Pharma sales success relies heavily on a seemingly endless amount of knowledge—of the product, the targeted disease state and related physiology,
industry regulations, policies and procedures, and of the rapidly evolving healthcare market. Similarly, reps' and managers'
effectiveness relies on skills—compelling sales strategies, interpersonal communication and time management skills, among
others. Providing those vital employees with the knowledge and skills necessary to excel is an ongoing challenge, exacerbated
by the fact that much of what they need is constantly changing. That's why a steadily increasing number of pharma companies
are discovering the unique benefits of partnering with institutions of higher learning for the professional development of
their employees. The following article describes some of the activities of corporation-education partnerships and recommends
strategies for helping pharma companies achieve the best possible outcomes in collaborating with educational partners.
Corporations commonly turn to institutional partners for the development of training programs that incorporate relevant coursework
into comprehensive and cost-effective learning solutions, often for college or university credit. Programs are collaboratively
designed to focus specifically on industry needs, providing a truly customized learning experience. A corporation's training
organization can avoid reinventing the wheel by outsourcing portions of training programs to educational partners, often drawing
from faculty partner expertise in medical and business curricula for courses that fit instructional needs.
Sales reps and managers benefit from engagement in a specialized curriculum, created to address their specific, job-related
needs. Flexibility built into training programs allow employees to concentrate on the aspects most relevant to what they want
to learn. Sales management gains from such programmatic designs because they address a wide range of learning needs, from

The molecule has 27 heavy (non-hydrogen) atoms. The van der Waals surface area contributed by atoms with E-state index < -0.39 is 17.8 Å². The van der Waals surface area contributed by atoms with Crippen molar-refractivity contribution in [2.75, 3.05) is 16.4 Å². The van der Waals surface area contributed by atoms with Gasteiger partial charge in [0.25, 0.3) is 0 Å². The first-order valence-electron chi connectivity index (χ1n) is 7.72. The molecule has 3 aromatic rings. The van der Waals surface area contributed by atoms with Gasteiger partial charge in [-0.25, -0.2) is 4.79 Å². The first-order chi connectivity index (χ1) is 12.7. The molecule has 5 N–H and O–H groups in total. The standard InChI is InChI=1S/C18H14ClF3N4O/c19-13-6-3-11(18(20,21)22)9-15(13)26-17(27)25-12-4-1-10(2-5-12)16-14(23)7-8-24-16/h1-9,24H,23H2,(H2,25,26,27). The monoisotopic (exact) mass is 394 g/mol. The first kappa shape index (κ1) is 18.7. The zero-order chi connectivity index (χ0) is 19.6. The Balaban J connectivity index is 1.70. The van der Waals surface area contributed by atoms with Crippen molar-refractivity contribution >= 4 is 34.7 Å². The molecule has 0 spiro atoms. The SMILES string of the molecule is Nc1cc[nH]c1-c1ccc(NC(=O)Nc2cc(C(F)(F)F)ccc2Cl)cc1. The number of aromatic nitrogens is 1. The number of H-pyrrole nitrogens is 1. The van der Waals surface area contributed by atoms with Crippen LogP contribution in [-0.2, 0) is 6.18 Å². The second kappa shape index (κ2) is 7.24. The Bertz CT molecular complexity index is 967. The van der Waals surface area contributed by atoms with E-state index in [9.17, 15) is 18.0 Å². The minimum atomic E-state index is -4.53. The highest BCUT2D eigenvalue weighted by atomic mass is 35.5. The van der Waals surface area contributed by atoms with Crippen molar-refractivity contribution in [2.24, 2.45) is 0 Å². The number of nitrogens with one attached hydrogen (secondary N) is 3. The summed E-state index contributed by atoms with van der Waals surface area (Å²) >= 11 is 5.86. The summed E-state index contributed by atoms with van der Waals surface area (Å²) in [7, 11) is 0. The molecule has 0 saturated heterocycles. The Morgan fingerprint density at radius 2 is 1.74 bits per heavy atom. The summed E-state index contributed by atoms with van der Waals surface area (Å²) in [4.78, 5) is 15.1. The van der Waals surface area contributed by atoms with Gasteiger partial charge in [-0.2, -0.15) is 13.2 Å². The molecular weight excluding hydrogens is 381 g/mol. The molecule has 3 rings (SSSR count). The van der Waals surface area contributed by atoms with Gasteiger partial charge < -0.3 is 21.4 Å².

the development of new skills and knowledge to remediation for pharma reps who may lack competencies in specific areas. College
or university partners gain from such activities as well, getting a closer look into industry trends and issues that assist
in their preparation of future professionals.
Educational institutions bring value to industry not only through shared coursework or customized training programs, but also
through leveraging the intellectual property of institutional personnel for corporate problem solving. Institutional training
professionals, whether faculty or instructional support personnel, can provide services such as needs assessment, performance
gap analysis, instructional design, and evaluation of training programs.
Virginia Tech's Center for Instructional Technology Solutions in Industry and Education (CITSIE) works in this way. Instructional
technology faculty—including co-author Barbara Lockee—and advanced graduate students work collaboratively with businesses
to determine training needs and create effective solutions for them. Center personnel have developed corporate e-learning
programs in conjunction with subject matter experts within the partner company. Members of the CITSIE faculty often serve
as external program evaluators, lending a third-party perspective that often illuminates performance issues that training
organizations might not otherwise recognize. And to round out the exchange, educational think tanks provide insights into
a variety of industry needs while also keeping institutional partners at the forefront of current issues in practice.
The Right Fit
At the University of the Sciences in Philadelphia (USP), assistance goes beyond on-site, for-credit courses, internship programs,
and continuing education for various members of the pharma industry. Consultative relationships provide valuable support.
In fact, large pharma companies frequently ask the university to consult on a wide variety of issues, including identifying
physician prescribing practices, clinical trial efficiency, or sales force habits and efficiencies. USP or individual faculty
members are often approached with unique questions that afford them the opportunity to develop answers and solutions.